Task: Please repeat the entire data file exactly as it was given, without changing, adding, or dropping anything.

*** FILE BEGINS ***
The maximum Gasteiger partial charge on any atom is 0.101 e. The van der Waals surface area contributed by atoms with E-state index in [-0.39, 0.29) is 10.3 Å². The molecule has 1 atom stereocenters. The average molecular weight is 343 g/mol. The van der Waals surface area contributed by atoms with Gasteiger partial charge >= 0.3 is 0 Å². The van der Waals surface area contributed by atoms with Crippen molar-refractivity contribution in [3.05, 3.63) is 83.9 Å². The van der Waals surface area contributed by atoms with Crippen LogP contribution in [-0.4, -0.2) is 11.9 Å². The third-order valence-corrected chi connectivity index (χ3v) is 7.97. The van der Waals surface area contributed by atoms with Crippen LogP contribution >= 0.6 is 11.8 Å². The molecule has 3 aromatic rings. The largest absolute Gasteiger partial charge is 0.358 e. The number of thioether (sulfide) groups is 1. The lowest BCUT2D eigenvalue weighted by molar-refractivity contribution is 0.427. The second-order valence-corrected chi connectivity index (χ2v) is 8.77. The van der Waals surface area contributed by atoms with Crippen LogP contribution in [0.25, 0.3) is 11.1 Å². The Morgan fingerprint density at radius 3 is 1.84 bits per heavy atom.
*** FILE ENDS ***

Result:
The maximum Gasteiger partial charge on any atom is 0.101 e. The van der Waals surface area contributed by atoms with E-state index in [-0.39, 0.29) is 10.3 Å². The molecule has 1 atom stereocenters. The average molecular weight is 343 g/mol. The van der Waals surface area contributed by atoms with Gasteiger partial charge >= 0.3 is 0 Å². The van der Waals surface area contributed by atoms with Crippen molar-refractivity contribution in [3.05, 3.63) is 83.9 Å². The van der Waals surface area contributed by atoms with Crippen LogP contribution in [-0.4, -0.2) is 11.9 Å². The third-order valence-corrected chi connectivity index (χ3v) is 7.97. The van der Waals surface area contributed by atoms with Crippen LogP contribution >= 0.6 is 11.8 Å². The molecule has 3 aromatic rings. The largest absolute Gasteiger partial charge is 0.358 e. The number of thioether (sulfide) groups is 1. The lowest BCUT2D eigenvalue weighted by molar-refractivity contribution is 0.427. The second-order valence-corrected chi connectivity index (χ2v) is 8.77. The van der Waals surface area contributed by atoms with Crippen LogP contribution in [0.25, 0.3) is 11.1 Å². The Morgan fingerprint density at radius 3 is 1.84 bits per heavy atom.